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  • The root files contains basic required files that are placed in the root user's account. These files are basically the same as those in /etc/skel, which are placed in regular users' home directories.

    The root directory in the Linux file system is represented by a / (forward slash). Think of this as being the root of a tree. There are several directories that are always created by default on a Linux system, such as the directories named: home, bin and var. And each of these directories always contains the same "type" of programs or data files.
    Please visit for more info : www.tldp.org/LDP/Linux-Dictionary/html/index.html

    Answered by rechil_colin
    2 years ago
    0 0
  • I think the question was more where is the root, and less what is the root. That was answered that it is a mount point rather than a file. The context of a new installation implies, "Where should I put the root?" I will follow on that.

    Linux can have 4 partitions. I'll work with an assumption that you have a hard drive over 100 GB.

    Linux used to (1995) need a /boot partition which could be no more than 8.4 GB from the start of the drive. It does not have that limitation.

    /, aka, root as stated is the equivalent of the \WINDOWS and \Program Files folders of Windows. /home is everything else.

    When I install (Mint Debian) I get a warning message that installing will wipe out everything in the partition. That will be the root partition. If you have only one partition then the "where" is in the same place as /home. If you have to reinstall you are in trouble; your personal files would be erased or tediously backed up and restored.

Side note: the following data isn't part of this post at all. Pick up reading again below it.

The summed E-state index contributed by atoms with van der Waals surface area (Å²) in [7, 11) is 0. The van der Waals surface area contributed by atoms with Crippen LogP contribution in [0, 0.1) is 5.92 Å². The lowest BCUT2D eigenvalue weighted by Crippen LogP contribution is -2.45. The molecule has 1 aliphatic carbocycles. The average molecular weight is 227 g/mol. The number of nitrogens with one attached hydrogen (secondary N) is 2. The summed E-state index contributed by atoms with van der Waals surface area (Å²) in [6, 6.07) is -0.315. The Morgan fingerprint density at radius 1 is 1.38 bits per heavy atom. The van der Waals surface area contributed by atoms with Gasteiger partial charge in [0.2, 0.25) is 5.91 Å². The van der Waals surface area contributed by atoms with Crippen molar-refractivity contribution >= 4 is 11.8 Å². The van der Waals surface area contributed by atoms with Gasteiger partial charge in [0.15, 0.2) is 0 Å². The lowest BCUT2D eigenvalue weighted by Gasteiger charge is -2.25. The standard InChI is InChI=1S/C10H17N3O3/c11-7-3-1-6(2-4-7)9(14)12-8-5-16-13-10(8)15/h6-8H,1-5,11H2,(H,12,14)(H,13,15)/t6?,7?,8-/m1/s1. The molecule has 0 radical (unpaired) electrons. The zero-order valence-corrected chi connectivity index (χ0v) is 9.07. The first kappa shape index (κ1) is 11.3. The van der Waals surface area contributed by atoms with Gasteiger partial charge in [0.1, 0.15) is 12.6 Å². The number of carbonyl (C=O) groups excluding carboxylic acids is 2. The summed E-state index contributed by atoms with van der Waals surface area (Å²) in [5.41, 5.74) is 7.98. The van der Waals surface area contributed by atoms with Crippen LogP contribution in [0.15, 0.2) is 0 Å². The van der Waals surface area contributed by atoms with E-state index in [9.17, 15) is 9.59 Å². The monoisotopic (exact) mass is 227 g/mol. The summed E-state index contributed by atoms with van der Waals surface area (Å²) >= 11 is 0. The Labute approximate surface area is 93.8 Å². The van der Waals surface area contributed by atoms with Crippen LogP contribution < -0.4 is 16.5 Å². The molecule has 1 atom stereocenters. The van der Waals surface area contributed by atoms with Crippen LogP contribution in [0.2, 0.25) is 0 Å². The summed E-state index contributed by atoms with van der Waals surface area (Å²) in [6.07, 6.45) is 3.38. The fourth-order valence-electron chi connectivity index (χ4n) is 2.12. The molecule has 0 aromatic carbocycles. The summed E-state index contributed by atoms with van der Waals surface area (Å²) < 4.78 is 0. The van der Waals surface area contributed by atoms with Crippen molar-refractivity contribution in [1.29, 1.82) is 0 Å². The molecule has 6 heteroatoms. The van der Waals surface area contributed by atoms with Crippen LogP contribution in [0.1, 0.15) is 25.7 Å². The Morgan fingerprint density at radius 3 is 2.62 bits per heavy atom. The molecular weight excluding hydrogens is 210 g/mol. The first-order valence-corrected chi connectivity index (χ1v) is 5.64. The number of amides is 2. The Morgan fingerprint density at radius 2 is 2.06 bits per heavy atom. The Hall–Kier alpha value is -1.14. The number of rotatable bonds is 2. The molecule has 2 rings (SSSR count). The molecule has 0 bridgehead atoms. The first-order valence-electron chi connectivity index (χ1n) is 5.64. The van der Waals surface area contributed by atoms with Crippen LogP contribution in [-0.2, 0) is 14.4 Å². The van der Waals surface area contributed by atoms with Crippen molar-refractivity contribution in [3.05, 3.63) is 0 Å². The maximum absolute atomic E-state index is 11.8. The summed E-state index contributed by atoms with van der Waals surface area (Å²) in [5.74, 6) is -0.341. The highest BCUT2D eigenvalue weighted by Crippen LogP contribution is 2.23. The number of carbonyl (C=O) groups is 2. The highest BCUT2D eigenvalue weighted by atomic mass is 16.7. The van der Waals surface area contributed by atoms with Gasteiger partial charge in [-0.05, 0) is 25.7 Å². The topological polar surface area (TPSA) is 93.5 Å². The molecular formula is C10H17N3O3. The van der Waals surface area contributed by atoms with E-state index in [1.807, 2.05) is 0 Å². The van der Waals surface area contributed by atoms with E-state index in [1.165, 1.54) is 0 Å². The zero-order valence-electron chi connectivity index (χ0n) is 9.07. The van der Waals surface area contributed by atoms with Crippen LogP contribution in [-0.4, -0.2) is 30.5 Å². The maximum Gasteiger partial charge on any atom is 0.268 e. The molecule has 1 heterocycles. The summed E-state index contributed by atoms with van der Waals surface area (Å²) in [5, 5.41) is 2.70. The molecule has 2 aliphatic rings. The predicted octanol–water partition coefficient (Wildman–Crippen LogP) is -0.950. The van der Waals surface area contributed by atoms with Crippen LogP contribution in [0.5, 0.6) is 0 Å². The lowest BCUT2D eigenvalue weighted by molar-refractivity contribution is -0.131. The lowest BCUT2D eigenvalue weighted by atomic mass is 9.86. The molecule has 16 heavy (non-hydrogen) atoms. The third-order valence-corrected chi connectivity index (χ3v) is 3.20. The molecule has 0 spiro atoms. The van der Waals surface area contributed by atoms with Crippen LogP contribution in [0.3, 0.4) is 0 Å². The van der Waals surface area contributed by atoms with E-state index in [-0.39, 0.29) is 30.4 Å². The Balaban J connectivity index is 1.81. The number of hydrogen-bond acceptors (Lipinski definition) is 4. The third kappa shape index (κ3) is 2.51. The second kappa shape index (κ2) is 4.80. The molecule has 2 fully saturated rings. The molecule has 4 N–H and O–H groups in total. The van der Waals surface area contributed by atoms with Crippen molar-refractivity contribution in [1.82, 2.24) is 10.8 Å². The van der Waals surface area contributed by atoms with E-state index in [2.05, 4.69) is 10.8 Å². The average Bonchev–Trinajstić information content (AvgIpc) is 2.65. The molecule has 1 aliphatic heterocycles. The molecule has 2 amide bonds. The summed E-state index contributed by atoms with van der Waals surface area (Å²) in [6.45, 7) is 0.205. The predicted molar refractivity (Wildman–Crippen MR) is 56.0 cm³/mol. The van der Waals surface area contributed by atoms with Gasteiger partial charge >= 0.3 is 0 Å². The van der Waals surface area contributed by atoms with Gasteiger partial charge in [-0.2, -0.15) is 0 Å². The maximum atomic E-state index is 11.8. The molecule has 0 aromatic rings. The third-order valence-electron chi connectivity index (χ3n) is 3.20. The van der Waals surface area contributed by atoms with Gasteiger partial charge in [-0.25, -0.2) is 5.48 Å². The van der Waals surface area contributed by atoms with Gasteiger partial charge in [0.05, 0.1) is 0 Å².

I followed the suggestion of having at least 3 partitions: a root partition, a /home partition which is most of the disk, and a swap partition.

    I made the swap partition 8192 MB (=8 GB) because it should be twice the size of the memory. I only have 2.5 GB of memory out of the 4 GB my motherboard could handle but I have lots of space so why not?

    I made the root partition 50 GB. This is silly. Now that I have it installed I can see only 4.3 GB is actually used. I will adjust and maybe reinstall later this week.

    The rest is my /home. If my root files became corrupted -- see this article on successful Linux viruses -- http://www.unixmen.com/meet-linux-viruses/ -- I could make a clean install, reinstall Firefox and my extensions, bookmarks and themes would be waiting for me in my /home partition.

    Answered by dhm
    2 years ago
    0 0
  • After I wrote the above I ran into 2 articles that explained some things I didn't including some things I didn't quite know.

    LinuxBSDOS.com -- Guide to disks and disk partitions in Linux

    This one parallels my experience when I added Ubuntu onto a drive that had 2 versions of Windows in 2 partitions already. That is, this advice is relevant if you don't have Windows 8 or UEFI hardware and it is informative about partitions even if you don't care to have Windows at all:
    Dual-boot Windows 8 and Ubuntu 12.10 on UEFI hardware

    Answered by dhm
    2 years ago
    0 0
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